Caltech ends 26-year, 310-game league losing streak


Caltech’s no longer a loser.

The Division-III Beavers snapped a 310-game conference losing streak by beating Occidental in their season finale, 46-45. It was easily the longest such streak in college hoops.

Their last Southern California Intercollegiate Athletic Conference victory before Tuesday was Jan. 23, 1985. That’s right, 26 years.

Ryan Elmquist scored the winning point, hitting one of two free throws with three seconds left. Occidental (12-12 overall, 6-7 in conference) missed a shot at the buzzer. As you’d expect, players and fans celebrated by rushing the court.

In 2007, Caltech ended a 207-game NCAA losing streak by beating Bard College of New York. The famed private research university has just 950 undergraduates and doesn’t give out athletic scholarships. But 31 alumni and faculty have won the Nobel Prize.

(For more on Caltech’s sporting woes, check out this December profile from the New York Times.)

“Tonight’s win is a testament to the hard work each member of this team, the alumni and the supporters have put into this program. I hope that everyone who has participated in Caltech men’s basketball is able to celebrate a little bit tonight,” coach Oliver Eslinger said on the school’s web site. “We still have goals and aspirations that we want to accomplish as a program and this win is another step toward meeting these objectives.”

Caltech ended its season 5-20 overall, which was its best record in 15 years. It went 0-15 last season. The last time it had a winning season? 1954.

The hero, Elmquist, finished with 23 points, including 12 of 15 from the free-throw line. According to ESPN, he’ll work at Google as a computer software engineer after the season. And he may have just helped reverse a losing trend at the school.

“We know what it’s like to lose,” Eslinger told ESPN. “There’s the philosophy, ‘Oh, you can learn a lot from losing.’ I don’t want to learn anything more from losing. I want to start winning.”

(Hat tip to College Basketball Nation Blog)

You also can follow me on Twitter @MikeMillerNBC.

VIDEOS: Rhode Island, Maryland exchange heated words in Cancun

Dan Hurley
Leave a comment

No. 2 Maryland finally found their rhythm on Wednesday night, blowing out a good Rhode Island team, 86-63, in the finals of the Cancun Challenge.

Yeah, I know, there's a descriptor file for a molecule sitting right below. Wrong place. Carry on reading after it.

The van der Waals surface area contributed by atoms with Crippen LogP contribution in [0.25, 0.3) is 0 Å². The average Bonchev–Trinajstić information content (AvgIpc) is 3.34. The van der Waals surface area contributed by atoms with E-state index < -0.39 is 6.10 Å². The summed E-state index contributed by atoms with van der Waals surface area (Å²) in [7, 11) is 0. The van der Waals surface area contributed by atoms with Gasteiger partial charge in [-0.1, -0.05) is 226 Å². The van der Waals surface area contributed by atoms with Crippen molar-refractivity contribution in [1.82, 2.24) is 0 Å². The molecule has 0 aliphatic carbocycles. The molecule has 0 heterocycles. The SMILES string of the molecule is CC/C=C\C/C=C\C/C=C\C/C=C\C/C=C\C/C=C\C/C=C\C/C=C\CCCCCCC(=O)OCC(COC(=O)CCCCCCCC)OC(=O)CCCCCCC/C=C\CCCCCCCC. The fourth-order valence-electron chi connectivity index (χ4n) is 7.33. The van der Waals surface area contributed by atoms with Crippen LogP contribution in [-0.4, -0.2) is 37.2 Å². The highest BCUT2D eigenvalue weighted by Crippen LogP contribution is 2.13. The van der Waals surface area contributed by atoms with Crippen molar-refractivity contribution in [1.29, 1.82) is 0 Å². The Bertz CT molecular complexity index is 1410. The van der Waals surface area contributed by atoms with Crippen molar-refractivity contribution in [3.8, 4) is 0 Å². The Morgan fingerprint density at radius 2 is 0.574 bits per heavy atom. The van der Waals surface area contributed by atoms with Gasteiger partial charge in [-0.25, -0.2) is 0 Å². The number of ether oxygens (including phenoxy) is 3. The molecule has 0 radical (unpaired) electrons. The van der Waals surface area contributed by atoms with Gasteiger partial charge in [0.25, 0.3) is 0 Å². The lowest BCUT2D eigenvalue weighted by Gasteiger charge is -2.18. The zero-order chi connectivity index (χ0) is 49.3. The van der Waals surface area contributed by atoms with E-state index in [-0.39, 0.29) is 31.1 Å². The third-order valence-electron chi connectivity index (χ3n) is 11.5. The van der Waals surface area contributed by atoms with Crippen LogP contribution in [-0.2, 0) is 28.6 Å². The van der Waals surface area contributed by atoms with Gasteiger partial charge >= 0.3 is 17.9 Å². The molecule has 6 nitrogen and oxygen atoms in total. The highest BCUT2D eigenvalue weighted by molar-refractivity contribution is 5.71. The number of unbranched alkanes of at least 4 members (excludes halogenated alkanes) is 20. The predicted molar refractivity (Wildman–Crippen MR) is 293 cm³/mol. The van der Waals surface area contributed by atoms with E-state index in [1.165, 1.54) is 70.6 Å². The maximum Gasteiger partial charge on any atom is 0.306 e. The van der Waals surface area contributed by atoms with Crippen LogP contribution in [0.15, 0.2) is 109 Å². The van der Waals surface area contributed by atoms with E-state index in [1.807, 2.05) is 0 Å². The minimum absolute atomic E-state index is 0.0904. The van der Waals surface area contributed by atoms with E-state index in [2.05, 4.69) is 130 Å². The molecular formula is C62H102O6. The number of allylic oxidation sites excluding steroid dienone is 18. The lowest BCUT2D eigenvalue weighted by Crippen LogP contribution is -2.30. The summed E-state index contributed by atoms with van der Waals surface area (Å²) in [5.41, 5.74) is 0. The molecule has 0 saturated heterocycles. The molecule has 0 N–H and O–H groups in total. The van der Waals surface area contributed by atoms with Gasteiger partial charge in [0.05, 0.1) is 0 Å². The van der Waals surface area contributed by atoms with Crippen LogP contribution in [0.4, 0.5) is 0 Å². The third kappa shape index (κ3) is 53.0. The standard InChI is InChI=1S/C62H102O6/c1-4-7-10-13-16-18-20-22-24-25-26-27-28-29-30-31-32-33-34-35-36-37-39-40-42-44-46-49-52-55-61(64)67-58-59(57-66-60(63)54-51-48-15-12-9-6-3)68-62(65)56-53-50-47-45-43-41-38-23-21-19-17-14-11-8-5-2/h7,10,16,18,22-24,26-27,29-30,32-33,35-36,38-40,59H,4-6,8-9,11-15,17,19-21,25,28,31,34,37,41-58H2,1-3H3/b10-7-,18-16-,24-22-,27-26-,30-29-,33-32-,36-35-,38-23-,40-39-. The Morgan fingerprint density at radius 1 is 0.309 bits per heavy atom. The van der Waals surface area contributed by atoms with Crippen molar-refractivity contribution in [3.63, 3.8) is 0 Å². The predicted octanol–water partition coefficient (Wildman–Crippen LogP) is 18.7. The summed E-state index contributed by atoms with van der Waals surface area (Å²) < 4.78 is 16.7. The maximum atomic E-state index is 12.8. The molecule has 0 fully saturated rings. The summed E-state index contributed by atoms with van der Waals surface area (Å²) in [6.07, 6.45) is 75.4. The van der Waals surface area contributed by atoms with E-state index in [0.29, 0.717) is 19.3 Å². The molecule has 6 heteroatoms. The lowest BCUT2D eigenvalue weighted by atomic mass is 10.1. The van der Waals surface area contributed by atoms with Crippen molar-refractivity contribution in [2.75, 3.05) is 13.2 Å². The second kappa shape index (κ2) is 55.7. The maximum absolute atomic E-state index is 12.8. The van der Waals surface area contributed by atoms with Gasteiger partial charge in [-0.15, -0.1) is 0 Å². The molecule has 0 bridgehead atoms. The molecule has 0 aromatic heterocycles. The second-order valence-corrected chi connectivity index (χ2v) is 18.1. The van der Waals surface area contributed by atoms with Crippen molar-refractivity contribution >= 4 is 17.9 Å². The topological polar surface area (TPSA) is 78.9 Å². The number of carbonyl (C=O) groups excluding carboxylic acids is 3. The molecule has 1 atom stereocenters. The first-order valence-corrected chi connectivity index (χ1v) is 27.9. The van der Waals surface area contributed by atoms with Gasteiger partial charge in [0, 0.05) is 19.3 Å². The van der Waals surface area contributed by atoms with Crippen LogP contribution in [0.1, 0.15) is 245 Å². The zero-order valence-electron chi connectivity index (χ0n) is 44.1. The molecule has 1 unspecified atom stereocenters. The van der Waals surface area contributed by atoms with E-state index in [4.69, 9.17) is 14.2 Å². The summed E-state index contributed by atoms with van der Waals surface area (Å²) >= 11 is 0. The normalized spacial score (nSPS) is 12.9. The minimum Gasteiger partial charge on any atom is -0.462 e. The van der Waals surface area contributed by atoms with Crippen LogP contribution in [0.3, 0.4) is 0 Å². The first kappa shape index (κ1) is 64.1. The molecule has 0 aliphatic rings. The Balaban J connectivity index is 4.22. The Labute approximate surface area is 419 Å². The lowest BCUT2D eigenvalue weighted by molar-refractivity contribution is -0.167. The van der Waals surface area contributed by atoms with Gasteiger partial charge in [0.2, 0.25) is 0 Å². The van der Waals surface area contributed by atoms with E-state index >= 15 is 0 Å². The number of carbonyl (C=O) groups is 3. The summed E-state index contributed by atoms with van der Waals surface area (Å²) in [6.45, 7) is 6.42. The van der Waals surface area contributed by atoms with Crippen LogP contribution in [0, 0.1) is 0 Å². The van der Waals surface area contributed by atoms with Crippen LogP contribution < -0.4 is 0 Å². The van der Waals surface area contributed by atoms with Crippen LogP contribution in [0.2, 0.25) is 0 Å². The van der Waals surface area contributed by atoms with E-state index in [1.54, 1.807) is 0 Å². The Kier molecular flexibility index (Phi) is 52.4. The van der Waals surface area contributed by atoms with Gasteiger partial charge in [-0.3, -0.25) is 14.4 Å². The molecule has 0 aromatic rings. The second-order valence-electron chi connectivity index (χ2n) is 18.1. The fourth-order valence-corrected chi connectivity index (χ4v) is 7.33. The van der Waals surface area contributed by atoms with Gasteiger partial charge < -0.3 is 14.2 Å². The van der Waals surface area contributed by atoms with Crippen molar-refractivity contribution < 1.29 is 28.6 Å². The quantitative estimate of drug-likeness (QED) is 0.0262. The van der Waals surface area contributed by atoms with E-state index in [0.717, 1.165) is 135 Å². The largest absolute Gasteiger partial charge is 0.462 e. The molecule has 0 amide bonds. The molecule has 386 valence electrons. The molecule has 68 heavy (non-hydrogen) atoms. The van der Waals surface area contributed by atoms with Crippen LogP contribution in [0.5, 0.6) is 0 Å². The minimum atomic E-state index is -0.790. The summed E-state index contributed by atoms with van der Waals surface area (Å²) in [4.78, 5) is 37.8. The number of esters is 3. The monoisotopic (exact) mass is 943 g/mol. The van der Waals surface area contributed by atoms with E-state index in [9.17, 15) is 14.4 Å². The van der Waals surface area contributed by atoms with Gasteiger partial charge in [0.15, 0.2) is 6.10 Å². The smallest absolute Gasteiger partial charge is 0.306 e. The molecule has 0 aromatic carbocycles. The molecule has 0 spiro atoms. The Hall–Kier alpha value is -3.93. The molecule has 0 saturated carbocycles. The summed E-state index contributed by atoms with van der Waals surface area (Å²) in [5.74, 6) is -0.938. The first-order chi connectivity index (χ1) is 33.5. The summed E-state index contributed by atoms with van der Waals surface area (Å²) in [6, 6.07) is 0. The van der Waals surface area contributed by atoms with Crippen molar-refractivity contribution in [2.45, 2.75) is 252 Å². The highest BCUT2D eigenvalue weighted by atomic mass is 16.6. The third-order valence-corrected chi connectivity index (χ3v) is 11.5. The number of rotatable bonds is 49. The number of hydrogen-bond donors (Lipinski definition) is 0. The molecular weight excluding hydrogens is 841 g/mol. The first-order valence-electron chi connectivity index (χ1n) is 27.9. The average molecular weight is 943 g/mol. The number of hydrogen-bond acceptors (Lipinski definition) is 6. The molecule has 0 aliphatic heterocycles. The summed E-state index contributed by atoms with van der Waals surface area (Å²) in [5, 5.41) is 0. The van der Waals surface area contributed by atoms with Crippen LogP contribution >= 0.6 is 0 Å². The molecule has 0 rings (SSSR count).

Melo Trimble and Rasheed Sulaimon combined for 34 points and eight assists on 13-for-14 shooting and Robert Carter added 15 points, nine boards, three assists and three blocks. Peak Maryland, which is what we saw tonight, is really dangerous.

But Peak Maryland wasn’t the story after the game, as tempers flared in the waning minutes.

It started when Maryland coach Mark Turgeon called a timeout with less than two minutes remaining. Jake Layman had just hit a three to put Maryland up by 24 points and Turgeon wanted to get his walk-ons in the game. Hurley said to the Maryland bench, “We’ll see you again, boy,” according to Inside Maryland Sports, which prompted this reaction from Turgeon:

After the game, the two teams had to be separated in layup lines. According to reports from IMS and from the Baltimore Sun, Hurley was cursing at Maryland players as he was shaking their hands after the game. According Doug Gottlieb, who called the game for CBS Sports Network, Trimble said that the Rhode Island team wanted to “fight us”:

Wayne Selden stars as Kansas wins the title in Maui

Wayne Selden Jr., Jeff Roberson
Leave a comment

The last time we wrote about Wayne Selden in this space, it was my colleague Scott Phillips who questioned, after a poor performance in the Champions Classic, whether or not Selden is capable of bring a primary scorer for a team with NCAA title aspirations.

At the time, it wasn’t an unfair question to ask.

Selden is a former top 15 recruit. He is a guy who was expected to go one-and-done that played poorly in the first big game of his third year on campus. But after three days it Maui, it appears that the old Wayne Selden is gone.

[MORE: Kansas got Cheick Diallo news today]

He capped an MVP performance in the Maui Invitational with 25 points and seven boards on 8-for-11 shooting as the No. 5 Kansas Jayhawks knocked off No. 19 Vanderbilt, 70-63, in the title game. Selden was terrific for the entire weekend, averaging 21.5 points in the two games against Division I competition and shooting 12-for-17 from beyond the arc in the three game tournament.

It was the best that we’ve seen Selden play during his Jayhawk career, and it came in a game the Jayhawks desperately needed it. Vanderbilt is a damn good team. They’re ranked 19th, which may actually be too low, and they seem to clearly be the biggest challenger to Kentucky in the SEC. They jumped out to a double-digit lead on Kansas in the first half as the Jayhawks seemed to be sleep-walking early in the game.

Enter Selden. He drilled three threes in the first half and scored 13 of the 26 Jayhawk points to keep them close. In other words, he played like a star on a night Kansas desperately needed someone to step up and play like a star. Remember: this is a dude that had enough talent and potential in high school to be considered a McDonald’s All-American and a potential lottery pick. The ability is there:

(That move is filthy.)

The question has always been whether or not he is capable of putting it all together, of being the guy that can be relied upon to make the big play in the big moment, to carry a team with title aspirations.

And to be fair, the jury is still out in that regard. Are we just going to ignore those four free throws he clanged down the stretch?

But seeing Selden have this kind of performance in a game like this against a team that is this good is unquestionably a positive for Kansas moving forward.